DIR-5: “Exit Route for Surrendering DIN”
DIN is linked with the Permanent Account Number (PAN) or Passport of the applicant and so a person intending to become a director is allowed to obtain one DIN as per rules and regulations. By obtaining a single DIN, a person intending to become a director can become a director in multiple companies by that single DIN. Therefore prior to obtaining DIN or at any time making an application for allotment of DIN, the concerned person may verify the DIN database to check as to whether he has been allotted any DIN previously by the Central Government. The Central Government has also put in place a checking mechanism whereby prior to allotting any DIN, it also conducts a check and verifies the Data mentioned by the applicant with its database to avoid the issue of multiple DIN to an applicant. As a precautionary measure, it’s better for an applicant to verify from the MCA portal whether he has been allotted any DIN at any previous time.
How to Verify DIN – PAN Details of Directors
Once the verification exercise carried out by following the above steps, the image as to possession of DIN shall become clear and transparent. If end result of the verification exercise is positive i.e. no previous record of DIN allotted is found, the road to obtaining DIN is clear and less time-consuming. But if the end result is negative, which is a rare case, then is the start of an alarming time. Where the record of any previous DIN in possession of the applicant is found, then the current application shall be quashed off and no new DIN shall be allotted. If in the records more than one DIN are shown to be in possession of the applicant, then the applicant shall become the focal point of Central Government. The applicant would be ordered to surrender all DIN except one that are in his possession along with the reasons for holding the same and also pay the penalty for violation of the provisions of law.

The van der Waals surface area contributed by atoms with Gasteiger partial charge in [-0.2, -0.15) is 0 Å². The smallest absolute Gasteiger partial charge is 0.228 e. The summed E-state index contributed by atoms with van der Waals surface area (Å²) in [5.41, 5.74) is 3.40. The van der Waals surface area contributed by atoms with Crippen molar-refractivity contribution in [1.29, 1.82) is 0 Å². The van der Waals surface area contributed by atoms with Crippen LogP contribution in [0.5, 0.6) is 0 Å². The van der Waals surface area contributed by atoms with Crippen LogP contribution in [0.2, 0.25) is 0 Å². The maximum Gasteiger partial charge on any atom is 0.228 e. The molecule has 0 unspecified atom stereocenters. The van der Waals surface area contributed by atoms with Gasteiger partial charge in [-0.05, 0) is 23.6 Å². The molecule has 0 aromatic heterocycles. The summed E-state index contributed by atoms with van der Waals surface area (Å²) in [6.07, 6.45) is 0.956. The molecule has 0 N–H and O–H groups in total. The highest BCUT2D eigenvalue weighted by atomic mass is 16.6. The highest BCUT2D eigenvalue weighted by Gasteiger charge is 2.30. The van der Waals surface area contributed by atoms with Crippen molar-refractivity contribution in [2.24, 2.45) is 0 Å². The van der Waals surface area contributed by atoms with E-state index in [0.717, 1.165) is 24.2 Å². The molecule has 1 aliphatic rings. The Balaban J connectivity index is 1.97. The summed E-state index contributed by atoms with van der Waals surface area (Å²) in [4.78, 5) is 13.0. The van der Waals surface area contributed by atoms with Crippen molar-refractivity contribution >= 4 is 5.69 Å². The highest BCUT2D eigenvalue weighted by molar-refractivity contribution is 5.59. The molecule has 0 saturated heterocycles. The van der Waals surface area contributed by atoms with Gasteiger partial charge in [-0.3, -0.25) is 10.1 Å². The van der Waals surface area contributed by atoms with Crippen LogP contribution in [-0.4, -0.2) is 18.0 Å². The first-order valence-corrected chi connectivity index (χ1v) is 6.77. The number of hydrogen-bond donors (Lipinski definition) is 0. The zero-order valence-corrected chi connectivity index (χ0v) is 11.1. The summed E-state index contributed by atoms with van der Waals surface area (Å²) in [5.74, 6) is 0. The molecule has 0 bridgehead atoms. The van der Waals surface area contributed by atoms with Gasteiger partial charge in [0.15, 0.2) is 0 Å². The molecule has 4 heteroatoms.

What if Multiple DIN’s are in Possession
Possession of more than one DIN per director is considered a grave offense as per the provisions of Section 155 of The Companies Act, 2013. The director found to be in possession of multiple DIN’s shall not be bestowed relief and strict action would be taken against him by the Central Government. The director who is in possession of multiple DIN’s shall be issued a show-cause notice and would be ordered to surrender all the DIN’s that are in his possession except retaining one DIN with him. Also, the Central Government shall not grant any option or choice as to which DIN shall be retained. In case of multiple DIN’s the oldest DIN obtained shall only be retained and all other DIN’s would be required to be surrendered. Also, all companies associated with the DIN’s to be surrendered shall be mapped to the oldest DIN that is to be retained.
Recently, it was witnessed that Regional Director, Noida had issued show because notices to more than 2 lakh directors under section 266G of The Companies Act, 1956 ordering them to surrender back the multiple DIN’s that are in their possession. Also, many directors have not issued show-cause notices but were advised to voluntarily surrender the multiple DIN’s, if any in their possession.
“We at MUDS also suggest the directors who are in possession of multiple DIN’s to surrender the multiple DIN’s except one even though they have not received any show-cause notice for the same from Regional Director.”